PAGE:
Two years ago Forsyth county introduced the Bring Your Own Technology in the classroom program. What this meant is that students were allowed to come to school with their tech devices of choice and use it. The list included iPads, Kindles, Netbooks and yes gaming devices.
Parents and teachers were skeptical. But two years later, the program is thriving. All 35 schools in the district have adopted it. The key to its success is that there are clear rules and regulations as to when and how students can use their technology. This fosters responsible usage.
Collaboration is encouraged, so teachers and students learn from each other. Some students may know more about how to use a device or an application than a teacher. Teachers get to ask students questions and learn more about how students learn.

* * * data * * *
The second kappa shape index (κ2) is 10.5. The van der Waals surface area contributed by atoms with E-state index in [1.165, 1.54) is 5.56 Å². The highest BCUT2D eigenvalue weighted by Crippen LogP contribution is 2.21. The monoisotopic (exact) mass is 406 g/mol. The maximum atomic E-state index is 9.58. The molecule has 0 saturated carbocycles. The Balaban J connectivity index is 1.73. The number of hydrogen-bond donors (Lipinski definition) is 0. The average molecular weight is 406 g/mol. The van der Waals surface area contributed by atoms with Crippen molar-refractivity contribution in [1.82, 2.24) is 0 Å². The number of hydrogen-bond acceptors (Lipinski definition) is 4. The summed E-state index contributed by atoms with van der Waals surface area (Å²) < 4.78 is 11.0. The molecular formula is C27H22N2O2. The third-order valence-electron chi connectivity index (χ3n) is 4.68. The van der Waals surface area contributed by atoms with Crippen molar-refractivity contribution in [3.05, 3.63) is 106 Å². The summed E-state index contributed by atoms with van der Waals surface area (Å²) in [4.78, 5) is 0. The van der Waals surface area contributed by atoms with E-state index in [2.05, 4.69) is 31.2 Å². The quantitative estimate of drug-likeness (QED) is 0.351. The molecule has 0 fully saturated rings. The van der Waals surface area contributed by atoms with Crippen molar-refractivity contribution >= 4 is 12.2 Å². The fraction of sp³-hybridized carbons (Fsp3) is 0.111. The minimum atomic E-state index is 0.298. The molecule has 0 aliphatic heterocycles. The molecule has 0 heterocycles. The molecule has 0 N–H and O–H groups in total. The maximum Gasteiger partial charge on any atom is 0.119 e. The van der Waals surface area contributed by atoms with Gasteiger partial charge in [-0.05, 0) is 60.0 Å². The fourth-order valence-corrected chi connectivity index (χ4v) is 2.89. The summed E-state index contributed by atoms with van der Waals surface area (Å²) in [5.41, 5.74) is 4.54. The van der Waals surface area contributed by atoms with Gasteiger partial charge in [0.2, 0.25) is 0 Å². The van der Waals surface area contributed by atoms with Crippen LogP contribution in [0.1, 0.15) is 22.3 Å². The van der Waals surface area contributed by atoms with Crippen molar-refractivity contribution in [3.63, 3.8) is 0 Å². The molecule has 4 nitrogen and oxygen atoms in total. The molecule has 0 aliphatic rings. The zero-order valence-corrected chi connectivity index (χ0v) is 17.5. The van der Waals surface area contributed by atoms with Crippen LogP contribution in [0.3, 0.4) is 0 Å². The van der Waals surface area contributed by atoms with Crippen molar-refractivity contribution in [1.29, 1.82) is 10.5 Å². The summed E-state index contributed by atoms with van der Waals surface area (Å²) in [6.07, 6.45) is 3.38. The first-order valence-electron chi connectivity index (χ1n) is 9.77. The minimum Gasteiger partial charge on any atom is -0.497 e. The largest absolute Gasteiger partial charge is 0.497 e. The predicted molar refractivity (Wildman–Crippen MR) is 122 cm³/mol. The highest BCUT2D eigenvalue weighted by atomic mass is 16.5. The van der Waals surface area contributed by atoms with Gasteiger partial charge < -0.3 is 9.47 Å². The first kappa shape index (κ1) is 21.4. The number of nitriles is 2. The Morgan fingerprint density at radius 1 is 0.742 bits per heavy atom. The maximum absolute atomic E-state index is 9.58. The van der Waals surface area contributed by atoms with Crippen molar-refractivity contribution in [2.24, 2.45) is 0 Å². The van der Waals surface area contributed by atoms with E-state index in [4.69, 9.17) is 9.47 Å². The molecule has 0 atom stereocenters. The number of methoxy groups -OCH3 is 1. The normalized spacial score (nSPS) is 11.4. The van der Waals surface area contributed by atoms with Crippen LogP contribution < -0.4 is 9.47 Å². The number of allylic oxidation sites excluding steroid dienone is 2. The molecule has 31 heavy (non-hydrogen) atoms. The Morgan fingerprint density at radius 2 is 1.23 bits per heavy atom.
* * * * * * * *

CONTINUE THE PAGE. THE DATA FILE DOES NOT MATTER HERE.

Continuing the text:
Forsyth’s program was recently profiled on NBC Nightly News: check out their full blog post.
Forsyth has compiled a frequently asked questions page to offer direction to other districts who are interested in bring your own technology programs. View it here.
Certainly there is no perfect system to integrate technology in the classroom. Fellow Passion for Learning blogger Rachel Daniels wrote about some of the downsides to it recently - students not learning how to write in cursive as a result of word processing more for example.
But as Bibb County teacher Jadum McCarthy told an 11alive reporter at the NBC Education Nation townhall in Atlanta:
“These students are digital natives, they've grown up with technology. And a lot of teachers are digital immigrants... And so that is causing some friction with our students. We're teaching them with 18th Century techniques, preparing them for a 21 Century world. And it's not working.”
Given that Forsyth’s BYOT program is working, maybe more systems need to give the model a try.
What do you think? Is your system ready to try it?